"Biker dies while trying to navigate the Amazon." Who would care. Nobody even knew where I was. My Passport No. wasn't on the manifest...just my name, correctly spelled this time, and CANADA. I would be easy to identify. The only white guy...a Beluga Whale. They would stop and stare. My tombstone would read.
White Guy from Canada
Etched in white marble it would outlast my past.
I warmed slowly to my Amazon environment...or perhaps too quickly. The relentless heat, the high humidity and perhaps the ravages of time travel took their toll.
I became unwell on that first day of sailing. I welcomed the relief of my air-conditioned room and traded the environs of the Amazon Delta for the spartan comfort of my climate controlled confines. Sleep was easy to find as I alternated between naps and short forays onto the deck. I could not afford to miss much but I could ill afford to be sick. I hoped my compromise was correctly balanced.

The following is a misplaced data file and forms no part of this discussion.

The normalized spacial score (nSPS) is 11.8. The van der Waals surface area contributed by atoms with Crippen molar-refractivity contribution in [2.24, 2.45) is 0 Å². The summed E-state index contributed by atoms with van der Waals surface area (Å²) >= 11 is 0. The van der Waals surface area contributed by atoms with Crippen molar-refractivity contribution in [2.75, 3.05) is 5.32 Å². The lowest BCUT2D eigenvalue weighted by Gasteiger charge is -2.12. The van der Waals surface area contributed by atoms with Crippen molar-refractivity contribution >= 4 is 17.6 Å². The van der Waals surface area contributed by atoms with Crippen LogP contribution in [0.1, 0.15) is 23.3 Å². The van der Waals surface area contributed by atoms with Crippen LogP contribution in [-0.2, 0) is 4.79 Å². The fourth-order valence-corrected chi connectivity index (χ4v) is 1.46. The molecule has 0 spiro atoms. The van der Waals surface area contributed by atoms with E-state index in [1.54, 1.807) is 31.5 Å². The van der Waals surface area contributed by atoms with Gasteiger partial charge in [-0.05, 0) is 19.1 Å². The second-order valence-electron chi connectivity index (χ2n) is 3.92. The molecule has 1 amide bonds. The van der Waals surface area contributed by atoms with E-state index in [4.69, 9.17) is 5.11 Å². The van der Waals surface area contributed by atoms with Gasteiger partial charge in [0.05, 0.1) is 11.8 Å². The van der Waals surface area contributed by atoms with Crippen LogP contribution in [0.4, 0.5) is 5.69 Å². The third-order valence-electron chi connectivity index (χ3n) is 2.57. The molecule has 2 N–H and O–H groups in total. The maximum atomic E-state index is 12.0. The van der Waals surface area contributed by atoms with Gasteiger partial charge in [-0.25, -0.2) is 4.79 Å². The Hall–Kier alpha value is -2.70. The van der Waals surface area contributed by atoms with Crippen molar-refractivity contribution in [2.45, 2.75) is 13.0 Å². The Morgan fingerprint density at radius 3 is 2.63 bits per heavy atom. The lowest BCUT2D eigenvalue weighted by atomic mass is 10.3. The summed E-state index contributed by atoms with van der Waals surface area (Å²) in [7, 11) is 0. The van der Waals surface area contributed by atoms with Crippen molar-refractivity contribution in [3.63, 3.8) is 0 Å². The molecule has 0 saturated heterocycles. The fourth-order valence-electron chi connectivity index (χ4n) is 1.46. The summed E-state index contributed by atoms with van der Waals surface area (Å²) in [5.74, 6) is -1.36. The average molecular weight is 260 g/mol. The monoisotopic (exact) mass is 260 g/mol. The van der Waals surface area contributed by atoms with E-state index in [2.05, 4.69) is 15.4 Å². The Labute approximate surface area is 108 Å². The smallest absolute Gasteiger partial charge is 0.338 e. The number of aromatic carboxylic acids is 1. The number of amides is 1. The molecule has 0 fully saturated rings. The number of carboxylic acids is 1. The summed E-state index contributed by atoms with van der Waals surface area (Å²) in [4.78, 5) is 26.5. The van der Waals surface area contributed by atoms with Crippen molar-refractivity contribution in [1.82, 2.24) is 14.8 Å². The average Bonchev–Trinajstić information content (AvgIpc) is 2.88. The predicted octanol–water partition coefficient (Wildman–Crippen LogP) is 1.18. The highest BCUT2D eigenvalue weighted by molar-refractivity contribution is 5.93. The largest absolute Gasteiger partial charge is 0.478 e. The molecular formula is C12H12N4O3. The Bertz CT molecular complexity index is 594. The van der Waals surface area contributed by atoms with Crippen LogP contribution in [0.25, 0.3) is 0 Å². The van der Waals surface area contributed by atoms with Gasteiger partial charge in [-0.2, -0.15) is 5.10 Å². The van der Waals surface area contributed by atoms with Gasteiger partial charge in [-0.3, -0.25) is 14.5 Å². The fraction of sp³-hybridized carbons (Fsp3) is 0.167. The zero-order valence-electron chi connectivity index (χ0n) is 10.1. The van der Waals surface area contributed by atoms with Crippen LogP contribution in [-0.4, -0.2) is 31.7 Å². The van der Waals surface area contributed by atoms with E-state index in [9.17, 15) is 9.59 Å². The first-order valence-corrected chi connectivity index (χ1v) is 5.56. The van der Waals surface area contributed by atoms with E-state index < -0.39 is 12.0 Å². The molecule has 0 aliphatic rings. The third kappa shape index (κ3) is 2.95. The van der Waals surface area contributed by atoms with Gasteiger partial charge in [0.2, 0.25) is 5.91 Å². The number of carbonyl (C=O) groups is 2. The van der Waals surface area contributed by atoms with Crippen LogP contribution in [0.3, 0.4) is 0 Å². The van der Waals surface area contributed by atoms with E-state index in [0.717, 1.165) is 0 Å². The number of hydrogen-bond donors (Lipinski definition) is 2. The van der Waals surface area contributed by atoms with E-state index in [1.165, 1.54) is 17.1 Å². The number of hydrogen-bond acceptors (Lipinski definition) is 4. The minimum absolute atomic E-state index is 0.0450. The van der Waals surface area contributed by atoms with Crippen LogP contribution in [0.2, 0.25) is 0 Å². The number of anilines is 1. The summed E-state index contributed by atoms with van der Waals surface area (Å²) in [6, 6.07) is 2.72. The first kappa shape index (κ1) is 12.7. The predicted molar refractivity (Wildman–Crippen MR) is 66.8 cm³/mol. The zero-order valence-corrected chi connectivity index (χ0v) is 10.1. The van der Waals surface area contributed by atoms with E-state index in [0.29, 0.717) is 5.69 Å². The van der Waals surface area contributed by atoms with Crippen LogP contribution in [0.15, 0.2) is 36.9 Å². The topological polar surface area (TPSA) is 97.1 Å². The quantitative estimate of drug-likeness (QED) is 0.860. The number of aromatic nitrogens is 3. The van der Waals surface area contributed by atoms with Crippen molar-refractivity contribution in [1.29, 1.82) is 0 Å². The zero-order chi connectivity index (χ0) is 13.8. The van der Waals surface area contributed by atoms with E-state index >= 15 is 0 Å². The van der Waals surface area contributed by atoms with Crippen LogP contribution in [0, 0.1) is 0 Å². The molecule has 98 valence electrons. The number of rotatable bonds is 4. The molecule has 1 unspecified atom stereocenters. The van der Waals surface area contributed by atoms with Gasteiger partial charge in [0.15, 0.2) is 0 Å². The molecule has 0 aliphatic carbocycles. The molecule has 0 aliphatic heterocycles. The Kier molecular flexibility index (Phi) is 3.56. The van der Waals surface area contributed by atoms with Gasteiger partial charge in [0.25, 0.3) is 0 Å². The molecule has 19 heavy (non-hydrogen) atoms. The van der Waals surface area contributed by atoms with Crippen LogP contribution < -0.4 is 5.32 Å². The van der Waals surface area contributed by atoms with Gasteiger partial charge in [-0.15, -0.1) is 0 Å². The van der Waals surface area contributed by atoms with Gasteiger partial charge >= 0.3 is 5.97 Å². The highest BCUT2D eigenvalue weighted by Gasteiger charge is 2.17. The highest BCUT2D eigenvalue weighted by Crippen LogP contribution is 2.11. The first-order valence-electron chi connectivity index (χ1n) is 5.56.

I worked my way steadily through the 15 liters of water I had carried on board....15 liters for 5 days. It would be enough. A day later I was upright again, revelling in the bright outlook the new day had brought.
I quit trying to find out when meal time was. It was always different than the posted time. The "Jantar" Lady always sought me out wherever I was. She would never let me miss a meal. That seemed to be her mission...keep the white guy fed. On a ship that could carry 676 passengers I was a conspicuous anonomoly, and ever more conspicuous by my absence.
The "Jantar" Lady would come to fetch me. She treated each event like it was "the first time." If I looked at her quizically she would cock her head to one side, like man's best friend, and beckon me to follow. She would take a few steps and then turn to see if I was behind her, and motion me onwards. "Ya gotta love these Brasilians."